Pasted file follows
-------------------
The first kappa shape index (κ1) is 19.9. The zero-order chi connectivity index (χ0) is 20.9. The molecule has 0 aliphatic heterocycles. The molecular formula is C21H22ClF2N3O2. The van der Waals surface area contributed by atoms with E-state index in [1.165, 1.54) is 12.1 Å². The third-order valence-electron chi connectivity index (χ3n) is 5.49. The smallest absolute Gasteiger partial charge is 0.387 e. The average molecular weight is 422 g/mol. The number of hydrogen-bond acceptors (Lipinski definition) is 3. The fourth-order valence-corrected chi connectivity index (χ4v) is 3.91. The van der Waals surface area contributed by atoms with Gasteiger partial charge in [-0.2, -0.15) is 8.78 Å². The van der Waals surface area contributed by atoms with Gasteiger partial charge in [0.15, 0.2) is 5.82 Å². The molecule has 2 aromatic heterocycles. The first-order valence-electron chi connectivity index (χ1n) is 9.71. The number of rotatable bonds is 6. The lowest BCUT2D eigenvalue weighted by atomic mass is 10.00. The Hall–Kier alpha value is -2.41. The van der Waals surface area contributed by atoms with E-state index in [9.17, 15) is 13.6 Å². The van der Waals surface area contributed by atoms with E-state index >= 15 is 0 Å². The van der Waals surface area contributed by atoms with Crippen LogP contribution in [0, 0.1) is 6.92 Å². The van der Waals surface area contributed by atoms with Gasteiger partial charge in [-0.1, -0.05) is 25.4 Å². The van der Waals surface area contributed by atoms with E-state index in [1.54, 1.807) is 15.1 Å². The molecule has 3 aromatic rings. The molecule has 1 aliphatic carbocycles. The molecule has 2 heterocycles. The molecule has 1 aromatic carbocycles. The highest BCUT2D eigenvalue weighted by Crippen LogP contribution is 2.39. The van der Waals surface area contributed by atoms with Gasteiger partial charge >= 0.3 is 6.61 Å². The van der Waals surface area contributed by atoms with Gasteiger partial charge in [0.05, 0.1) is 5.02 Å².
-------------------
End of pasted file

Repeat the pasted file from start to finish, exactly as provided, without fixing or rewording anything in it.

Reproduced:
The first kappa shape index (κ1) is 19.9. The zero-order chi connectivity index (χ0) is 20.9. The molecule has 0 aliphatic heterocycles. The molecular formula is C21H22ClF2N3O2. The van der Waals surface area contributed by atoms with E-state index in [1.165, 1.54) is 12.1 Å². The third-order valence-electron chi connectivity index (χ3n) is 5.49. The smallest absolute Gasteiger partial charge is 0.387 e. The average molecular weight is 422 g/mol. The number of hydrogen-bond acceptors (Lipinski definition) is 3. The fourth-order valence-corrected chi connectivity index (χ4v) is 3.91. The van der Waals surface area contributed by atoms with Gasteiger partial charge in [-0.2, -0.15) is 8.78 Å². The van der Waals surface area contributed by atoms with Gasteiger partial charge in [0.15, 0.2) is 5.82 Å². The molecule has 2 aromatic heterocycles. The first-order valence-electron chi connectivity index (χ1n) is 9.71. The number of rotatable bonds is 6. The lowest BCUT2D eigenvalue weighted by atomic mass is 10.00. The Hall–Kier alpha value is -2.41. The van der Waals surface area contributed by atoms with E-state index in [9.17, 15) is 13.6 Å². The van der Waals surface area contributed by atoms with E-state index >= 15 is 0 Å². The van der Waals surface area contributed by atoms with Crippen LogP contribution in [0, 0.1) is 6.92 Å². The van der Waals surface area contributed by atoms with Gasteiger partial charge in [-0.1, -0.05) is 25.4 Å². The van der Waals surface area contributed by atoms with E-state index in [1.54, 1.807) is 15.1 Å². The molecule has 3 aromatic rings. The molecule has 1 aliphatic carbocycles. The molecule has 2 heterocycles. The molecule has 1 aromatic carbocycles. The highest BCUT2D eigenvalue weighted by Crippen LogP contribution is 2.39. The van der Waals surface area contributed by atoms with Gasteiger partial charge >= 0.3 is 6.61 Å². The van der Waals surface area contributed by atoms with Gasteiger partial charge in [0.05, 0.1) is 5.02 Å².